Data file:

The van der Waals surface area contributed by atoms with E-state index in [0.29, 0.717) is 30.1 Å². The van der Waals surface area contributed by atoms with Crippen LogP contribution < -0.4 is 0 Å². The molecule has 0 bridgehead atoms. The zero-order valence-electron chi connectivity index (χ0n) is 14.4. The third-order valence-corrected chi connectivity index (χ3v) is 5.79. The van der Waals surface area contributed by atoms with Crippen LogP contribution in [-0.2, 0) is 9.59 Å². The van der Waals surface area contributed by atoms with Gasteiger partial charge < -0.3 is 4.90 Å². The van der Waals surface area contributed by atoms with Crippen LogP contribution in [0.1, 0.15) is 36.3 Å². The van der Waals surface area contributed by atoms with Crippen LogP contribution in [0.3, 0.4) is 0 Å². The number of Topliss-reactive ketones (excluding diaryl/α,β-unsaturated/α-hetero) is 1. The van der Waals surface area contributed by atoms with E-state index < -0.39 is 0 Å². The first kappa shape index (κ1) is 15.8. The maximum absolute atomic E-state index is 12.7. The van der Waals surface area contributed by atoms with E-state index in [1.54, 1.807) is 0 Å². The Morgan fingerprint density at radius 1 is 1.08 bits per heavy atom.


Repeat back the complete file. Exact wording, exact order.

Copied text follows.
The van der Waals surface area contributed by atoms with E-state index in [0.29, 0.717) is 30.1 Å². The van der Waals surface area contributed by atoms with Crippen LogP contribution < -0.4 is 0 Å². The molecule has 0 bridgehead atoms. The zero-order valence-electron chi connectivity index (χ0n) is 14.4. The third-order valence-corrected chi connectivity index (χ3v) is 5.79. The van der Waals surface area contributed by atoms with Crippen LogP contribution in [-0.2, 0) is 9.59 Å². The van der Waals surface area contributed by atoms with Gasteiger partial charge < -0.3 is 4.90 Å². The van der Waals surface area contributed by atoms with Crippen LogP contribution in [0.1, 0.15) is 36.3 Å². The van der Waals surface area contributed by atoms with Crippen LogP contribution in [0.3, 0.4) is 0 Å². The number of Topliss-reactive ketones (excluding diaryl/α,β-unsaturated/α-hetero) is 1. The van der Waals surface area contributed by atoms with E-state index < -0.39 is 0 Å². The first kappa shape index (κ1) is 15.8. The maximum absolute atomic E-state index is 12.7. The van der Waals surface area contributed by atoms with E-state index in [1.54, 1.807) is 0 Å². The Morgan fingerprint density at radius 1 is 1.08 bits per heavy atom.